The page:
Additionally, Teresita Lawson, a Clinical Pharmacist at the Zufall Health Center, and Dr. Rina Ramirez, the Chief Medical Officer at the Zufall Health Center, presented findings from their study of the Zufall Health Center’s integration of pharmacists into coordinated care teams through a program called Project IMPACT Diabetes. Evidence from this project showed that clinical pharmacy services, including face-to-face encounters and frequent follow up with patients, yielded better health outcomes and improved levels of cholesterol and blood pressure after only one year. However, because pharmacist visits are not a billable service, the program’s sustainability is in question. The lack of insurance coverage of pharmacist visits is a potential barrier to the future implementation of similar coordinated care integration. Additionally, while evidence of the program’s success in such a short period of time is promising, it will be interesting to see if there are additional longer term impacts of adding pharmacists to care teams.
The panels were incredibly enlightening and each panelist’s presentation laid the groundwork for possible collaboration and change in New Jersey, which was exciting and motivating to all of the attendees, including myself. I really enjoyed hearing about all of the different programs currently being run in New Jersey to help make residents healthier and to combat the diabetes epidemic in New Jersey. I am very much looking forward to seeing what is accomplished in the state in the coming months and years to decrease the rates of obesity and diabetes in New Jersey.
Statistics Are Not the Whole Story: Dr. Anthony Cannon’s Keynote at New Jersey PATHS Event Makes the Diabetes Epidemic Personal
by Taylor Bates, JD’15, Harvard Law School
The New Jersey Diabetes Leadership Forum keynote presenter was Dr. Anthony Cannon, who discussed the economic impact of type 2 diabetes in New Jersey. Dr. Cannon made clear that prevention and effective treatment could significantly cut the costs of treating diabetes, but that without reforms New Jersey would face enormous costs to combat the disease. Dr. Cannon’s most striking figures included an estimated $68.6 billion in indirect diabetes costs per year, and a cost of emergency room care for untreated diabetes of over $1,250 per hour. Dr. Cannon, a former member of the American Diabetes Association’s African-American Initiative Committee, also made a clear case for outreach to minority communities, because uninsured African-Americans visit the emergency room 75% more than similarly situated populations. As an endocrinologist, Dr. Cannon grounded his economic analyses in experience treating patients face-to-face, and linked poor diabetes management with doctors who failed to treat their patients with respect. He identified denial, depression, and despair as major obstacles to patients receiving the best diabetes treatment, but expressed hope that the state could combat diabetes through better policy going forward.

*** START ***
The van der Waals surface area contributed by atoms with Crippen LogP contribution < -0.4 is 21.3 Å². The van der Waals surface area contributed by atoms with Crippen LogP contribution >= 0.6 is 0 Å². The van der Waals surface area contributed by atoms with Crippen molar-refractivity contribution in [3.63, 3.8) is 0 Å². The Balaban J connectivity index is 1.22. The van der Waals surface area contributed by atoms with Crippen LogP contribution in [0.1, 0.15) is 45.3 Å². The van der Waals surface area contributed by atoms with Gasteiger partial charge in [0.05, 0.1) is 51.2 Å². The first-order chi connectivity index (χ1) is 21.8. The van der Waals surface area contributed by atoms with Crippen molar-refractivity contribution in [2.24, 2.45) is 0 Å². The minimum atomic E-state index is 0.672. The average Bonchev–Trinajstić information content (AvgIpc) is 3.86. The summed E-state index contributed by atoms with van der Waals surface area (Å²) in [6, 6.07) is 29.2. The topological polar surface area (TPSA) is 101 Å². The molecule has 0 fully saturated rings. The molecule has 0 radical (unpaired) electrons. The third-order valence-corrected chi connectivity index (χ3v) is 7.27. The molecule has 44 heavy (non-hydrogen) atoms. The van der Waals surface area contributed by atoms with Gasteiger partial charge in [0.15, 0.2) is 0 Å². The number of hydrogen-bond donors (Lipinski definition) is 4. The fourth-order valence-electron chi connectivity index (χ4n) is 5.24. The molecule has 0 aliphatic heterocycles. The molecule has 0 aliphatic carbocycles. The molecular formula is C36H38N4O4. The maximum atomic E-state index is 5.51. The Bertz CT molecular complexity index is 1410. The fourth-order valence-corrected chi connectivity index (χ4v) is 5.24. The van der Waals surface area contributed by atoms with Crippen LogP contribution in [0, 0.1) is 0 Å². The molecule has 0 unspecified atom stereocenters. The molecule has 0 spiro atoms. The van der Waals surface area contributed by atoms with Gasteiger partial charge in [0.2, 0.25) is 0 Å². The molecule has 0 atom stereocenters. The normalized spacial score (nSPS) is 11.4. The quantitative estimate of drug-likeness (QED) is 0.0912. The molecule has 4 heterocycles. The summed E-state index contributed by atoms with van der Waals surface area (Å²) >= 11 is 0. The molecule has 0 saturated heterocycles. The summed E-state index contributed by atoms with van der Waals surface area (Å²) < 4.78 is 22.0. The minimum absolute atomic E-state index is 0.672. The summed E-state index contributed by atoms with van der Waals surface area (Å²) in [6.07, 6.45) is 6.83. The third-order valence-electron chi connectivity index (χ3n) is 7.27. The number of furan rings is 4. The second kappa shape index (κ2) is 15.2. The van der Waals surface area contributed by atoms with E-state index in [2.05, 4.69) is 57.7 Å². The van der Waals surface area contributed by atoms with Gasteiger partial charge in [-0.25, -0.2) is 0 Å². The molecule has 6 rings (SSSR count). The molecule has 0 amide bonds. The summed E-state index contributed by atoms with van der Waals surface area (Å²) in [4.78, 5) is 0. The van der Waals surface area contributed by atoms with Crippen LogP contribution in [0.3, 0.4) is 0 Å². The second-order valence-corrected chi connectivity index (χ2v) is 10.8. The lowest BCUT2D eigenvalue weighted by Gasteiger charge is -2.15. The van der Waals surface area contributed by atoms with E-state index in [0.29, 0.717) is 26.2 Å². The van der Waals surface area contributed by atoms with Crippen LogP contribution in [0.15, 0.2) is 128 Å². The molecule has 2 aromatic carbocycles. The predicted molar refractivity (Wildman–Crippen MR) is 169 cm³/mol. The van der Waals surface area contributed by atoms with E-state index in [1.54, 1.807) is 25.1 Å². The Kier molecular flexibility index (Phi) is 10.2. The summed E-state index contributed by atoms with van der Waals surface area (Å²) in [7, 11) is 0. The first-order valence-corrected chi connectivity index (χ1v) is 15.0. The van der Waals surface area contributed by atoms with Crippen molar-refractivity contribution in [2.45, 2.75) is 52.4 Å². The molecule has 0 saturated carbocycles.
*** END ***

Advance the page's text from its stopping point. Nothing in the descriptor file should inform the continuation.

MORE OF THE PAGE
The most striking aspect of Dr. Cannon’s presentation was his ability to link face-to-face interaction with the overall economic costs of diabetes. Dr. Cannon’s presentation would have been powerful even if limited to the statistics and analysis he presented, but those costs become palpable when he told the story of a woman who had gone untreated because she felt shamed and unwelcome at her previous doctor’s office. The woman, who had begun to present serious “Charcot foot” swelling symptoms, was quickly able to regain control of her blood glucose levels with medication and lifestyle change. While she was able to avoid the immediate health risks of diabetes, her mistreatment at a previous doctor’s office risked serious harm to her health and enormous medical costs. Dr. Cannon used this example to call for better training and engagement between providers and patients, with greater understanding of the human touch when treating diabetes.
Applied to New Jersey’s diabetes challenges, Dr. Cannon’s comments underscore the need for improved communication among providers, since a more robust system of providers might have caught the failure of her first doctor. Patient-Centered Medical Homes and Medicaid Health Homes are both significant ways to improve communication among providers, and prevent the serious health risks and costs that accompany untreated diabetes. On the patient side, education programs like DSME (Diabetes Self-Management Education) and DPP (the Diabetes Prevention Program) might have helped the patient recognize her symptoms as serious much earlier, or provided coping strategies to deal with an unhelpful doctor and the stress of a chronic illness. Clearly, New Jerseyans will need more efficient and effective medical care to avoid the worst human and economic costs of diabetes, but well-researched solutions already exist to tackle these problems.